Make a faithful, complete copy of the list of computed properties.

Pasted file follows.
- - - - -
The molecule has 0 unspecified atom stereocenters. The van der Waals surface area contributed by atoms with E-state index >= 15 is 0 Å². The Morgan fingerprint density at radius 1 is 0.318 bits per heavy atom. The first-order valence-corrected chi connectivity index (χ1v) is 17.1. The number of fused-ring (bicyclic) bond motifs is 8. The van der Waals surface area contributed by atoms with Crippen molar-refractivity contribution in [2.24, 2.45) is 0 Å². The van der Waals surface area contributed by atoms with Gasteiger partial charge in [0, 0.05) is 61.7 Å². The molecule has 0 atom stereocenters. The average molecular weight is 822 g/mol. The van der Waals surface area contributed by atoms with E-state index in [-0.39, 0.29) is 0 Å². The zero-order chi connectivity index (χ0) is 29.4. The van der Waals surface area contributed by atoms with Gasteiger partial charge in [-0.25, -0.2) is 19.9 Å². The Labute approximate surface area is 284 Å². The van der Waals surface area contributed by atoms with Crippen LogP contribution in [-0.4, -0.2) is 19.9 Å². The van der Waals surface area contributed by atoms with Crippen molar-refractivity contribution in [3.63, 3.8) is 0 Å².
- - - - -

The molecule has 0 unspecified atom stereocenters. The van der Waals surface area contributed by atoms with E-state index >= 15 is 0 Å². The Morgan fingerprint density at radius 1 is 0.318 bits per heavy atom. The first-order valence-corrected chi connectivity index (χ1v) is 17.1. The number of fused-ring (bicyclic) bond motifs is 8. The van der Waals surface area contributed by atoms with Crippen molar-refractivity contribution in [2.24, 2.45) is 0 Å². The van der Waals surface area contributed by atoms with Gasteiger partial charge in [0, 0.05) is 61.7 Å². The molecule has 0 atom stereocenters. The average molecular weight is 822 g/mol. The van der Waals surface area contributed by atoms with E-state index in [-0.39, 0.29) is 0 Å². The zero-order chi connectivity index (χ0) is 29.4. The van der Waals surface area contributed by atoms with Gasteiger partial charge in [-0.25, -0.2) is 19.9 Å². The Labute approximate surface area is 284 Å². The van der Waals surface area contributed by atoms with Crippen LogP contribution in [-0.4, -0.2) is 19.9 Å². The van der Waals surface area contributed by atoms with Crippen molar-refractivity contribution in [3.63, 3.8) is 0 Å².